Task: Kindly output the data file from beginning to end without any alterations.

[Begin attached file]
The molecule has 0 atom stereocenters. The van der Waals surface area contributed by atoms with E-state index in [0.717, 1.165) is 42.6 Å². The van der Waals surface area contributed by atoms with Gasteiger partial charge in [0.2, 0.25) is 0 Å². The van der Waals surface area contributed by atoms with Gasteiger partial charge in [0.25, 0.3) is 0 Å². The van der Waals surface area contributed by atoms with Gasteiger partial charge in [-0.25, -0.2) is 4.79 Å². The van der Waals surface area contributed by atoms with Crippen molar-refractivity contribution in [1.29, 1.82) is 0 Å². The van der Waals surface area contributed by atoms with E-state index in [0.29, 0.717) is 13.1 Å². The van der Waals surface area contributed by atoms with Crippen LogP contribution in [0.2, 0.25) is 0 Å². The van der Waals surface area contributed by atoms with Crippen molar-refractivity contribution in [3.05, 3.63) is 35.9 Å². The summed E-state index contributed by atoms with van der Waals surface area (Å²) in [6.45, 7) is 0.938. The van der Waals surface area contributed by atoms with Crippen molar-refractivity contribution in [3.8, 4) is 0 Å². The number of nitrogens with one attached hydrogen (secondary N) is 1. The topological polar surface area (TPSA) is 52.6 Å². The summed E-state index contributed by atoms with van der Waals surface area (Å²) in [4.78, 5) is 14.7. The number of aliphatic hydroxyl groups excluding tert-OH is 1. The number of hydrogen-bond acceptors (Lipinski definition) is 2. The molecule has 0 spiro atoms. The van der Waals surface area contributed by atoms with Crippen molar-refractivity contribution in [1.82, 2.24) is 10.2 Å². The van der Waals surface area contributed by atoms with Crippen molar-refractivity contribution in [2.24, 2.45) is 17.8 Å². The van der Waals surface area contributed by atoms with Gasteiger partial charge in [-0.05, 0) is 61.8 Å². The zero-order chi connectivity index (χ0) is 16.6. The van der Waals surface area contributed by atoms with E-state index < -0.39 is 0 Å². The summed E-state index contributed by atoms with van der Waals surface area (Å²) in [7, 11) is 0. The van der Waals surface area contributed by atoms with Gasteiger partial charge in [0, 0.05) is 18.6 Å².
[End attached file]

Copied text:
The molecule has 0 atom stereocenters. The van der Waals surface area contributed by atoms with E-state index in [0.717, 1.165) is 42.6 Å². The van der Waals surface area contributed by atoms with Gasteiger partial charge in [0.2, 0.25) is 0 Å². The van der Waals surface area contributed by atoms with Gasteiger partial charge in [0.25, 0.3) is 0 Å². The van der Waals surface area contributed by atoms with Gasteiger partial charge in [-0.25, -0.2) is 4.79 Å². The van der Waals surface area contributed by atoms with Crippen molar-refractivity contribution in [1.29, 1.82) is 0 Å². The van der Waals surface area contributed by atoms with E-state index in [0.29, 0.717) is 13.1 Å². The van der Waals surface area contributed by atoms with Crippen LogP contribution in [0.2, 0.25) is 0 Å². The van der Waals surface area contributed by atoms with Crippen molar-refractivity contribution in [3.05, 3.63) is 35.9 Å². The summed E-state index contributed by atoms with van der Waals surface area (Å²) in [6.45, 7) is 0.938. The van der Waals surface area contributed by atoms with Crippen molar-refractivity contribution in [3.8, 4) is 0 Å². The number of nitrogens with one attached hydrogen (secondary N) is 1. The topological polar surface area (TPSA) is 52.6 Å². The summed E-state index contributed by atoms with van der Waals surface area (Å²) in [4.78, 5) is 14.7. The number of aliphatic hydroxyl groups excluding tert-OH is 1. The number of hydrogen-bond acceptors (Lipinski definition) is 2. The molecule has 0 spiro atoms. The van der Waals surface area contributed by atoms with Crippen molar-refractivity contribution in [1.82, 2.24) is 10.2 Å². The van der Waals surface area contributed by atoms with Crippen molar-refractivity contribution in [2.24, 2.45) is 17.8 Å². The van der Waals surface area contributed by atoms with Gasteiger partial charge in [-0.05, 0) is 61.8 Å². The zero-order chi connectivity index (χ0) is 16.6. The van der Waals surface area contributed by atoms with E-state index < -0.39 is 0 Å². The summed E-state index contributed by atoms with van der Waals surface area (Å²) in [7, 11) is 0. The van der Waals surface area contributed by atoms with Gasteiger partial charge in [0, 0.05) is 18.6 Å².